Cinco de Oh Mayo!

2012.May.07 Monday · 1 comment

in Casa SaltShaker, Food & Recipes

We’ve had just three Cinco de Mayo dinner weekends since we opened Casa SaltShaker. The first was actually our official opening night, in 2006 (we had some trial run dinners beforehand with invited guests, this was the first open to the public one). Now that first one, we actually did nothing related to the Mexican feriado, instead choosing an obvious foodie sort of theme, what would have been James Beard’s 103rd birthday. We were open just the single night, me figuring out how this was all going to work or whether it was at all, Henry discovering that waiting a table wasn’t exactly as easy as he’d always assumed. Why I thought we could handle different reservation times at two communal tables escapes me at the moment, and thankfully, we escaped from it quickly. (Thanks to Michael & Nestor, Emma and Ollie, Heather & Lisa, Agnes, Bruno, and Rene, plus a couple of guests some of them brought along, for making the night a whopping success!)

In 2007, when the date also fell on a weekend, I decided against the celebration and our theme was Vowels, not, in recollection, one of our most successful dinners, though based on guest comments for the eve, it was better than I recall it. The second time around was just last year, when we decided to go full tilt Mexican style on the menu, garnering us a nice food and travel blog write-up. And finally, this year, where we went semi-Mexican, taking into stride our new style of menu – definite flavor inspirations from Mexico, but not necessarily the more traditional dishes.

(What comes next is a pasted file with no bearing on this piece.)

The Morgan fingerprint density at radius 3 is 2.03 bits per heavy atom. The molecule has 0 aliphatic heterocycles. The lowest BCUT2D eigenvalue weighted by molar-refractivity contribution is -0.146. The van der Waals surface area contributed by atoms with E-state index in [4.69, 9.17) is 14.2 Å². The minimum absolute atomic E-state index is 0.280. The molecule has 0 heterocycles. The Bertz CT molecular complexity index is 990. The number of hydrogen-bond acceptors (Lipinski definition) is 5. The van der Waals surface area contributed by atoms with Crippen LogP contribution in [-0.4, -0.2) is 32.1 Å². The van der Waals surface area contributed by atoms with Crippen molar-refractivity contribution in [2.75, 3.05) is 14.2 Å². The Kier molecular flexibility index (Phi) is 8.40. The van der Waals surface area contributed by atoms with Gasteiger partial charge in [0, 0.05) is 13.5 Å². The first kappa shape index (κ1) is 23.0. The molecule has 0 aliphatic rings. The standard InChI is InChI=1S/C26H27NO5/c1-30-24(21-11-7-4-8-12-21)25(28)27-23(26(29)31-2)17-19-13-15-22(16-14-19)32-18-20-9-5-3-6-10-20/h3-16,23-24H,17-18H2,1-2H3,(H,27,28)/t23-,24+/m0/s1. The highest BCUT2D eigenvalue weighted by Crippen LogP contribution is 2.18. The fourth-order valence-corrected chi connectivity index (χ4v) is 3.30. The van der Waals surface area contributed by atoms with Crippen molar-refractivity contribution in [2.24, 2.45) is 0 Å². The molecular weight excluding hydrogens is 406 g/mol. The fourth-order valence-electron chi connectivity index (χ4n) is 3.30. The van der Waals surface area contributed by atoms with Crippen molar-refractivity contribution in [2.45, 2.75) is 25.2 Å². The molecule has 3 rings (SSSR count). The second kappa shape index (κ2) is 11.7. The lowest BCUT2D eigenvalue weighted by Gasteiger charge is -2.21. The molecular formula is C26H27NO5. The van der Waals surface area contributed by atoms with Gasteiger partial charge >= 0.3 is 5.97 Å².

Ceviche de lenguado

Started off with tequila sunrises for our mixer cocktail, then at the table we began with a ceviche – lenguado (sole) as the fish, cured in lime and lemon juices, salt, pepper, garlic, ginger, celery, red onions, ají lino chilies and cilantro – Henry’s family recipe. Bringing in the oft-times used Mexican elements of avocado and tomato, I whipped up a guacamole mousse (ripe avocados, cream cheese, lemon juice, cream, garlic, cilantro, sweet wine, rocoto chilies, salt, pepper and a little gelatin to help it set), and garnished it all with some tomatinos, a sort of red and green mottled cherry tomato relation, and some fried corn kernels. Paired with Codorniú’s Brut Rosé from Mendoza.

Huevo en raba de mestiza

I don’t know what it is about this dish, but virtually every time we have a Mexican themed night, I bring it back – it’s so simple, but so good. Henry convinced me last time that it was too soup-like to serve after a soup, so I decided to simply use it in place of a soup this time around. It’s a puree of roasted tomatoes, garlic and jalapeños, mixed with caramelized white onion. Heated up in a casserole dish, slip in a whole egg, cover with mozzarella cheese (or any other good “melty” cheese), and stick it under the broiler until the egg just sets and the cheese is all bubbly. Punta Final’s Sauvignon blanc was the pairing.

Grilled shellfish causa